A deadly mix of medical negligence and pursuit of the profit motive has spelt countrywide disaster and shows no signs of abating as yet. There is a spine-chilling story about the raging swine flu that has caused more than 10,000 deaths in the country over the past six years.
While the failure to detect the flu in its incipient, early stages is the primary reason for the deaths â still more scandalous is the manner in which the medical establishment has gone in for importing highly exorbitant ABIÂ kits for detection of the disease, which makes those at the receiving end shell out Rs 5,000 for testing positive and twice that amount for testing negative.
In contrast, the indigenous detection kits could have been put to use for just Rs 700 per sample test. According to available figures, 47,000 ABIÂ kits were imported in 2009 alone, the year that saw the pandemic break out in allÂ its fury.
Even as the Delhi High Court directed the Centre and the Delhi government to provide affordable kits forÂ testing swine flu, the racket in providing for affordable treatment continues. Meanwhile, it is authoritatively learnt that certain government-recognised Âinstitutions such as the Sanjay Gandhi Postgraduate Institute of Medical Sciences (SGPGI), Lucknow, and the National Institute of Mental Health and Neuro Sciences Â(NIMHANS), Bengaluru, have averred that the indigenous kits are either as effective or more effective than the imported ones, and accomplish the job at a fraction of the cost Âincurred in using imported kits.
It may be noted that ABIÂ (Applied Biosystems Incorporated) merged with Invitrogen in 2008, forming Life Technologies, which was taken over by ThermoFischer Scientific, a US-based firm, in 2014.
It is intriguing that two separate wings of the Union health ministry were busy passing the buck and virtually presided over a racket of astronomical proportions.
The sordid tale is told in medical circles about how an indigenous firm was thwarted in its attempt to procure a manufacturing licence when it approached the concerned government body. It was directed to get in touch with the Indian Council of MedicalÂ Research (ICMR). When Tehelka asked the ICMR why the necessary No Objection Certificate (NOC) was not provided to the indigenous firm, it was asserted that only the Drug Controller General of India (DCGI) had the necessary authority to issue such a clearance.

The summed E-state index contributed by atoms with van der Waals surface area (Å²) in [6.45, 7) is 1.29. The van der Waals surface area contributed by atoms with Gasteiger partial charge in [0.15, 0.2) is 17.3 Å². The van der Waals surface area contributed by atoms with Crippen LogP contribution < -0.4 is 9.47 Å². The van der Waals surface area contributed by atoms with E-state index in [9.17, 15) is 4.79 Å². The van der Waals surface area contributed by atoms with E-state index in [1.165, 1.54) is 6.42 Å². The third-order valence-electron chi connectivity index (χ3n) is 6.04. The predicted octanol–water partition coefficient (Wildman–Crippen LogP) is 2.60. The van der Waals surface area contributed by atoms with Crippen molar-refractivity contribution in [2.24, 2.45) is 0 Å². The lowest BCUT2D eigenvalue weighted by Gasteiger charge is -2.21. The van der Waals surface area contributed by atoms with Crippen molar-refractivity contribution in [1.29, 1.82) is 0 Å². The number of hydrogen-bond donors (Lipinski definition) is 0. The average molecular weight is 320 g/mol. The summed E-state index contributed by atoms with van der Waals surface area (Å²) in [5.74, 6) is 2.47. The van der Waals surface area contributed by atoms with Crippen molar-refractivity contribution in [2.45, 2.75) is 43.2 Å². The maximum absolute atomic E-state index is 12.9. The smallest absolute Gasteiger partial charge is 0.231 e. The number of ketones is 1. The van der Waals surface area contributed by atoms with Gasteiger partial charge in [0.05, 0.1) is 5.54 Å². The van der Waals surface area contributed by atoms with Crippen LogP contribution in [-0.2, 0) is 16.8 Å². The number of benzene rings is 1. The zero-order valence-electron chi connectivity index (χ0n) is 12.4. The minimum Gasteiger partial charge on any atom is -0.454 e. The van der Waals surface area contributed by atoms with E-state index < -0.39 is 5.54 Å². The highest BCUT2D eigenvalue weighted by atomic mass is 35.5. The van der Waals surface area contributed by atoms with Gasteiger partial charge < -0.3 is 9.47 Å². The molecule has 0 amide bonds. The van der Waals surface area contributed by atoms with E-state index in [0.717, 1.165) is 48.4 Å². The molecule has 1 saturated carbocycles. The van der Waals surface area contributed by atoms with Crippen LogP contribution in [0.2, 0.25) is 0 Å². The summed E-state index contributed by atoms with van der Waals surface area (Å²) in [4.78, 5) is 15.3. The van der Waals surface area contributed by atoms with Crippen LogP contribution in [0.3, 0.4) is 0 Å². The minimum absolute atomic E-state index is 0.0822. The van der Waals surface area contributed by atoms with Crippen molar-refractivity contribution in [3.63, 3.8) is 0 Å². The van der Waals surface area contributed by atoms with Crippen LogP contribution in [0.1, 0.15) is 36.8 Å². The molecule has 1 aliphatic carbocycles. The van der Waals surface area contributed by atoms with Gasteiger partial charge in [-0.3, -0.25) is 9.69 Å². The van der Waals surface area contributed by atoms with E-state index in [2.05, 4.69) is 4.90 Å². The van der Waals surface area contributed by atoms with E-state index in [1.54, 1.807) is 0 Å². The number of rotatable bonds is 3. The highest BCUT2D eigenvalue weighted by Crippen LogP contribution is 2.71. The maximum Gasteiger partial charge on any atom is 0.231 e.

On his part, Dr Vishwa Mohan Katoch, who was the director-general of the ICMR in 2009, told Tehelka that there had been a huge error and the officials concerned would be duly punished. Katoch expressed disgust at the apathy shown by his staff, but then such an attitude is prevalent at all levels of officialdom. Katoch admitted that the American firm, which supplied the testing kits, had made a neat killing and also that the swine flu tests were too exorbitant for anybodyâs good and helped the firm rake in millions. That apart, the US firm also received unintended free publicity, he added. TS Jawahar, senior deputy director-general (administration) at ICMR and also the chief vigilance officer, admitted there was âutter lack of coordinationâ within the ICMR under the former UPA regime.
Consider this. Each of the 47,000 imported kits can be used to test at least 100 samples. The government has to pay Rs 10,000 to ABIÂ for each test. In other words, the government incurred an expenditure of Rs 4,700 crore. Moreover, a senior official at the National Centre for Disease Control (NCDC) told Tehelka, âSome kits can be used for 100 tests and the rest for 1,000 tests.â If we take the higher limit intoÂ account, the expenditure incurred runs into Rs 47,000 crore.